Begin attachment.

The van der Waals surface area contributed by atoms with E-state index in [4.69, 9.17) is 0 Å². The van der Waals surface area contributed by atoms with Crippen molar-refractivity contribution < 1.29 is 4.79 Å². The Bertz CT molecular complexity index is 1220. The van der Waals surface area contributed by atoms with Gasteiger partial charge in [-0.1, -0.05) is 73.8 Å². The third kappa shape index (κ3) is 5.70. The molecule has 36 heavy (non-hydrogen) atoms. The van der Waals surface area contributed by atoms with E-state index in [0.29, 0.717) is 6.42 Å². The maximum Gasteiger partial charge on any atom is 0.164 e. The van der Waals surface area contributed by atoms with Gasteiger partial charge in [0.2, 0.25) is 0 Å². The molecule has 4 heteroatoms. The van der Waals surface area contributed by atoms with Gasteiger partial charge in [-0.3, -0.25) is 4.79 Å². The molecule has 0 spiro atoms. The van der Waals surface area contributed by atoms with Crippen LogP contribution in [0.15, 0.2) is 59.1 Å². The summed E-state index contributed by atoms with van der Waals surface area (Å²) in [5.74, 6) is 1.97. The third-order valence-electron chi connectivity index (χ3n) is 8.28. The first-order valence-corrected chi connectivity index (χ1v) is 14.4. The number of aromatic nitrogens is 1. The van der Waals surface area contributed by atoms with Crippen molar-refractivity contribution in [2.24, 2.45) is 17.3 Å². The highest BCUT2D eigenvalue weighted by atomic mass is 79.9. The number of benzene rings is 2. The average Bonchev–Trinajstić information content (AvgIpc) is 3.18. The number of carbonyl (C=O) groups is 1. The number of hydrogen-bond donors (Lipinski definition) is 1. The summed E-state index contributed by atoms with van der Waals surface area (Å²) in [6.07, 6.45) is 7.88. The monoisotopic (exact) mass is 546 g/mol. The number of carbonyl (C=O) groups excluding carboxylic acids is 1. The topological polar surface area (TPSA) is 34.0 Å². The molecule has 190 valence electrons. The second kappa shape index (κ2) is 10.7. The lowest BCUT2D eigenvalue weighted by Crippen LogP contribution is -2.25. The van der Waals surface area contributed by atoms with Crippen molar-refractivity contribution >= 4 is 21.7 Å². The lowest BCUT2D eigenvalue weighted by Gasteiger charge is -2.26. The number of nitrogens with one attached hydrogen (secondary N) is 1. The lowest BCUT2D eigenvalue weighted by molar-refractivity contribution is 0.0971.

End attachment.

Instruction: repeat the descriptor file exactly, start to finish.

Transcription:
The van der Waals surface area contributed by atoms with E-state index in [4.69, 9.17) is 0 Å². The van der Waals surface area contributed by atoms with Crippen molar-refractivity contribution < 1.29 is 4.79 Å². The Bertz CT molecular complexity index is 1220. The van der Waals surface area contributed by atoms with Gasteiger partial charge in [-0.1, -0.05) is 73.8 Å². The third kappa shape index (κ3) is 5.70. The molecule has 36 heavy (non-hydrogen) atoms. The van der Waals surface area contributed by atoms with E-state index in [0.29, 0.717) is 6.42 Å². The maximum Gasteiger partial charge on any atom is 0.164 e. The van der Waals surface area contributed by atoms with Gasteiger partial charge in [0.2, 0.25) is 0 Å². The molecule has 4 heteroatoms. The van der Waals surface area contributed by atoms with Gasteiger partial charge in [-0.3, -0.25) is 4.79 Å². The molecule has 0 spiro atoms. The van der Waals surface area contributed by atoms with Crippen LogP contribution in [0.15, 0.2) is 59.1 Å². The summed E-state index contributed by atoms with van der Waals surface area (Å²) in [5.74, 6) is 1.97. The third-order valence-electron chi connectivity index (χ3n) is 8.28. The first-order valence-corrected chi connectivity index (χ1v) is 14.4. The number of aromatic nitrogens is 1. The van der Waals surface area contributed by atoms with Crippen molar-refractivity contribution in [2.24, 2.45) is 17.3 Å². The highest BCUT2D eigenvalue weighted by atomic mass is 79.9. The number of benzene rings is 2. The average Bonchev–Trinajstić information content (AvgIpc) is 3.18. The number of carbonyl (C=O) groups is 1. The number of hydrogen-bond donors (Lipinski definition) is 1. The summed E-state index contributed by atoms with van der Waals surface area (Å²) in [6.07, 6.45) is 7.88. The monoisotopic (exact) mass is 546 g/mol. The number of carbonyl (C=O) groups excluding carboxylic acids is 1. The topological polar surface area (TPSA) is 34.0 Å². The molecule has 190 valence electrons. The second kappa shape index (κ2) is 10.7. The lowest BCUT2D eigenvalue weighted by Crippen LogP contribution is -2.25. The van der Waals surface area contributed by atoms with Crippen molar-refractivity contribution >= 4 is 21.7 Å². The lowest BCUT2D eigenvalue weighted by Gasteiger charge is -2.26. The number of nitrogens with one attached hydrogen (secondary N) is 1. The lowest BCUT2D eigenvalue weighted by molar-refractivity contribution is 0.0971.